More difficult was the decision-making. “Shall I send this old chair too? It was my mother’s favorite, and I can envision her relaxing here, reading or napping. How can I get rid of it?” Decisions continued at every turn, and I found it best to turn off the familiar music in the background, as it made me feel sentimental. This was business! I needed to keep the process moving along without stopping to think about memories. The day arrived, and the auction truck appeared right on time. I had decided to smile and take it all lightly as my “treasures” were crated out the door, one piece at a time. There was a moment of tears when I realized how beautiful my classic old dressing table looked, all polished up and with no clutter on top. It was simply lovely! Why had I decided to send it off? The jewelry and scarves that had been tucked into the drawers now lie in shoe boxes in a closet. How could this have made sense?

Well, there were reasons. I had somehow accumulated too much. Always taking care of things, I was not a throw-away consumer. As a result, the basement had become a storage vault. Closets were places for stacking whatever was not needed but had sentimental value or might be useful someday. The living spaces were also crowded, as I had added a piece here or there over time. It was time to purge this stuff. There was a refreshing sense of freedom in the newly gained space, an open corner here and an empty shelf there, as treasures made their way into the garage. An entire book case vanished. With fewer places to display things, it will be easier to keep order and life will be less complicated, I kept telling myself.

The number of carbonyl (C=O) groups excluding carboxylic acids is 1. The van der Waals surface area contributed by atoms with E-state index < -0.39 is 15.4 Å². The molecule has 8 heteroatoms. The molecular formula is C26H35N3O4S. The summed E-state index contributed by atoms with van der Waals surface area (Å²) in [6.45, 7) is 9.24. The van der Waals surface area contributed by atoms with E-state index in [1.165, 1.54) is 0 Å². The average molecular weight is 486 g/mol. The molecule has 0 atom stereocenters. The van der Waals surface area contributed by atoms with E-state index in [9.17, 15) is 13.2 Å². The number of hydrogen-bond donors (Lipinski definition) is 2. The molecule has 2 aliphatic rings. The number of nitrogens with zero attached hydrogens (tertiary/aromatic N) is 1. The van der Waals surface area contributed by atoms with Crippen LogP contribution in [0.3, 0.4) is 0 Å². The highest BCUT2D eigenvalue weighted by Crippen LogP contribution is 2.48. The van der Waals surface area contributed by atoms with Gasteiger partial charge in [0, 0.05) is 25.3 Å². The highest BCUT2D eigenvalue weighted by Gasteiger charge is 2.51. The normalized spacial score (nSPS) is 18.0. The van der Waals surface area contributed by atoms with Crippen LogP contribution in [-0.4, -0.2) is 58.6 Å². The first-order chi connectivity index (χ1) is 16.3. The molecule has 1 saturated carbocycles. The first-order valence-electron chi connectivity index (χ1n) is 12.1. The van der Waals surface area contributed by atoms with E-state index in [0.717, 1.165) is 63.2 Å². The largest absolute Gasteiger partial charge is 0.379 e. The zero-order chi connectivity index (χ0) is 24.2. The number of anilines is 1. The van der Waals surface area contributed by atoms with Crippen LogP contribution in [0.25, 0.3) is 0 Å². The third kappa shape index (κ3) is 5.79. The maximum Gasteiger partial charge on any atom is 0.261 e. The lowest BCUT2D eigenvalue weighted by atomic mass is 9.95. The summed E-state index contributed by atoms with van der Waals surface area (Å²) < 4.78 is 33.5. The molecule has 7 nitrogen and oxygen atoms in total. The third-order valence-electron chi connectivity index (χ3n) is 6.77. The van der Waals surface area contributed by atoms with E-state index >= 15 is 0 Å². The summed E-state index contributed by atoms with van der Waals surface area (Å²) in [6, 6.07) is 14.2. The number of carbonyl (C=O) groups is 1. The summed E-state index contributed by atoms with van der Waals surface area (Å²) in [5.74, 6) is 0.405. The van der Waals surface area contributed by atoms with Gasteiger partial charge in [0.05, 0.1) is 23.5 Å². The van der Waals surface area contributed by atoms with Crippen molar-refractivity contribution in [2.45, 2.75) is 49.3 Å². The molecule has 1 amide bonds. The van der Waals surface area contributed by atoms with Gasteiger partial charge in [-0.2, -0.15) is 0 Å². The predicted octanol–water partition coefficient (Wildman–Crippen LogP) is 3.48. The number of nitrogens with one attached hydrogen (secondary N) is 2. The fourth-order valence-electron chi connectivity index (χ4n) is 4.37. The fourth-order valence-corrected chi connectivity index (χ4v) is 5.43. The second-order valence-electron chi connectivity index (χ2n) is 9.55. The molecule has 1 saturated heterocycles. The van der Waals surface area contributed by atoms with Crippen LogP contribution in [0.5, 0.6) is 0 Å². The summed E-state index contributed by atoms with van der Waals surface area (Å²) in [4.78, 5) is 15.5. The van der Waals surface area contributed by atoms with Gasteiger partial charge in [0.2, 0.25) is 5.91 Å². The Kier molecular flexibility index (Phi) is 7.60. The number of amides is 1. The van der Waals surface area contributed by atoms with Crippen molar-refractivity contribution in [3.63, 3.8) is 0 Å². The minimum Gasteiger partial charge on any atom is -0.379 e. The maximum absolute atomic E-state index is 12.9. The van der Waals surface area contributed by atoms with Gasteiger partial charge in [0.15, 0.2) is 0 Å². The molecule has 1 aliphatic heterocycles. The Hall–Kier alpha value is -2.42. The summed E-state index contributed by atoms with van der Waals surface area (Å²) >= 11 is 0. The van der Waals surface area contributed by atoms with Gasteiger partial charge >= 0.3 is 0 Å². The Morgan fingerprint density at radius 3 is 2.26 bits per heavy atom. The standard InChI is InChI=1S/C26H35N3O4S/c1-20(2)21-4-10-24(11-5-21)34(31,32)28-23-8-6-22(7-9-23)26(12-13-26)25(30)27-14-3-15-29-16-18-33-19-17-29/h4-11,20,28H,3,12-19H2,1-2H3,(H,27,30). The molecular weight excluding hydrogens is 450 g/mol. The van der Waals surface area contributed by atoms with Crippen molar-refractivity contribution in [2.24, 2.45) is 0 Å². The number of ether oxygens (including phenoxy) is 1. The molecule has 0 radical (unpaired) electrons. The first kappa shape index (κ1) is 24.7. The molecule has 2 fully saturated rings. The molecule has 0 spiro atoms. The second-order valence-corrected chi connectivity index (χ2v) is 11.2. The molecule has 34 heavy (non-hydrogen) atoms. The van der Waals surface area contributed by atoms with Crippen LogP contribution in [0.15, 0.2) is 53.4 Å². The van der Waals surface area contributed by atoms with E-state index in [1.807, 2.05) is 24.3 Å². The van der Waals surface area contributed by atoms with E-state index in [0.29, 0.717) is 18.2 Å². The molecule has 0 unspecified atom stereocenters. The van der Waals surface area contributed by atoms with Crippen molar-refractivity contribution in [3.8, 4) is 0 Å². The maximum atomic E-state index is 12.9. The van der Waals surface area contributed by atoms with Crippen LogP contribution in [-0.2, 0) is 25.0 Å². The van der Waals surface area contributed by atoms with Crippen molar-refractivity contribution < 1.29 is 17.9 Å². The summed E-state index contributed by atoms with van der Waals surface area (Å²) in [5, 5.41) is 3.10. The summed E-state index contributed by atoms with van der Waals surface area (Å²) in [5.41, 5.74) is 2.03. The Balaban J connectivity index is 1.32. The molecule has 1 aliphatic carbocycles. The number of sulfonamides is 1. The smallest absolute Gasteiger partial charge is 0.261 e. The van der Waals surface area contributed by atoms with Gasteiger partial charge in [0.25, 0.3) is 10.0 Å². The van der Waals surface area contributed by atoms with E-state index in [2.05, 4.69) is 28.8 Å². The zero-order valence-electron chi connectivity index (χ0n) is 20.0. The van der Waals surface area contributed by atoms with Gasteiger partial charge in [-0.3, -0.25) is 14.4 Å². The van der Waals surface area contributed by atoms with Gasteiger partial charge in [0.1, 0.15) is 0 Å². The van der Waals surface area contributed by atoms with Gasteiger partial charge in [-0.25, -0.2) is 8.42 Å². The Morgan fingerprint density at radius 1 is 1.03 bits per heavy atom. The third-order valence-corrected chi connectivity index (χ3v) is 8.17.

There was joy in the thought that others would find delight in these things that were mine for a short while. And, I was thankful for the items that remained, especially my grandfather’s corner cabinet that displays pictures of family, pretty china, and favorite cookbooks through the window-pane doors. That piece and its contents will linger here a while longer. It’s a new year---a perfect opportunity for a fresh start regarding material stuff. We can learn to get by with less, share by donating or sending a truckload of items to an auction, and simplify our homes. After all, we have abundance in our lives that is unknown to most people in the world.

Now this was a bitter-sweet task. While doing the physical work, I realized that what I wanted most was for someone to enjoy these possessions as much as I had----the oil painting of seaside dunes purchased one summer at the beach, the box of canning jars I had used summer after summer to put up jams and sauces, the travel books that had sparked my imagination and guided itineraries when on the “loose” in the world,…… I wanted someone to appreciate these treasures, polish them and enjoy them, arrange them artfully, learn from them.